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US Military Leaders Would Reject Nuclear First-Strike Orders — Retired General

US Military Leaders Would Reject Nuclear First-Strike Orders — Retired General

Robert Kehler, an ex-commander of US Strategic Command, said that in his former role he would have followed the president's order to carry out the strike - if it were legal.

Despite that dire warning, Mr Corker deliberately did not couch a hearing of the committee he chairs on presidential nuclear powers as a rebuke to Mr Trump, saying "this is not specific to anybody".

Some of the commentary which followed the Pentagon letter is that it was a not so subtle warning to President Donald Trump that there really is no acceptable military solution to the North Korean crisis.

The current process for deploying nuclear weapons "means that the president has the sole authority to give that order - whether we are responding to a nuclear attack or not", said Corker, who has vowed a series of hearings on the issue.

"We are concerned that the president of the United States is so unstable, is so volatile, has a decision-making process that is so quixotic that he might order a nuclear weapon strike that is wildly out of step with U.S. national security interests", Murphy said. "To be clear, I would not support changes that would reduce our deterrence of adversaries or reassurance of our allies".

The military continues to argue that with the advent of precision weapons such as cruise missiles and heavy bombers, there is less reason to use nuclear weapons.

"Every single word that has been uttered this morning at this hearing is going to be analyzed in Pyongyang", said Republican Senator Jim Risch, who is in line to become chairman after Corker retires next year.

Gov. -elect Ralph Northam defeated Republican opponent Ed Gillespie, who had used the Trump playbook of exploiting racial differences, false immigration threats and defense of Confederate monuments, by nine points.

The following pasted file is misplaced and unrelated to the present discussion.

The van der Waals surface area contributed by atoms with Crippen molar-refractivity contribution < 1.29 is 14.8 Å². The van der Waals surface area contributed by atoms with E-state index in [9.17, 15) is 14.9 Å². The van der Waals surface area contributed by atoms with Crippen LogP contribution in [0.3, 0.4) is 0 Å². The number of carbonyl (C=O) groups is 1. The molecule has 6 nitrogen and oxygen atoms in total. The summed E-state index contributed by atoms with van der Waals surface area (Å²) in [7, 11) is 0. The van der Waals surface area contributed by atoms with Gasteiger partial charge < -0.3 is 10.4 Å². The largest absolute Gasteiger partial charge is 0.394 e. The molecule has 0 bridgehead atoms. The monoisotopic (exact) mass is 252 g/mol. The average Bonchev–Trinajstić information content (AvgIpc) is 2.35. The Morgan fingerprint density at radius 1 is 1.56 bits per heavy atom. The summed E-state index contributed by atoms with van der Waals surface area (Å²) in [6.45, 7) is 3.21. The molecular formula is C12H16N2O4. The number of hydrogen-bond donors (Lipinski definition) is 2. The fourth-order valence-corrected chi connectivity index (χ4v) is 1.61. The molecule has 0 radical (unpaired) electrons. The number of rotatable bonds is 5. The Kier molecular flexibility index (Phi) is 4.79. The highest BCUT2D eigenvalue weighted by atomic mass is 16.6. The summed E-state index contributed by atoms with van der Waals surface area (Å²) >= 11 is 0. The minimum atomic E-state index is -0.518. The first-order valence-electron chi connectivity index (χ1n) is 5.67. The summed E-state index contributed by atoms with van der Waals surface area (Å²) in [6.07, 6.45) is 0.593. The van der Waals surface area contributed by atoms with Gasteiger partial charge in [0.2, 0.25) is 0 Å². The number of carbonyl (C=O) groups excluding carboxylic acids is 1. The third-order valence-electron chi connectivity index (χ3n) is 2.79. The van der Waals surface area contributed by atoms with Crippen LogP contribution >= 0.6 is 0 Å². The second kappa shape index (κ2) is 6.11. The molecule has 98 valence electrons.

Under certain circumstances, he explained: "I would have said, 'I'm not ready to proceed'".

He provided a copy of his prepared remarks to the White Hose reporters travelling with him aboard Air Force One on his way back home from Manila at the conclusion of his nearly two-week trip to Asia, with stops in Japan, South Korea, China, Vietnam and the Philippines.

Just last month Corker was claiming that Trump's 'volatility is to anyone who has been around is to a degree alarming.' The retiring senator told the New York Times in an explosive interview that Trump's recklessness could put the U.S. 'on the path to World War III'.

"This is a system controlled by human beings".

Other Democrat colleagues of Mr Cardin said that Mr Trump is so "volatile" it ensured such a move could not be discounted. "There are no checks on the president's authority". In developing options for North Korea, the Pentagon has a package of what it calls flexible response options, which includes ensuring US aircraft and missile launching ships are always in place if needed. Much of the Senate committee hearing was taken up by discussion of what constituted an imminent threat and who could make that determination.

'The Untied States military doesn't blindly follow orders, ' Kehler said.

During an Oct. 30 Senate Foreign Relations committee hearing, Defense Secretary James Mattis said the launch process is "extremely rigorous".

Sen. Ben Cardin, a Maryland Democrat, said he's been receiving "more and more questions" during town hall meetings with constituents about whether the president can order a nuclear attack without any controls. But I believe congressional oversight does not equate to operational control. The victory of the Democrats of the three top statewide positions including governor, is the first good news the party has had for a long time. The commander could try to override the order by sending a launch termination order, Blair said.

The panel ultimately, however, appeared to side against reining in the president's power to exercise nuclear authority.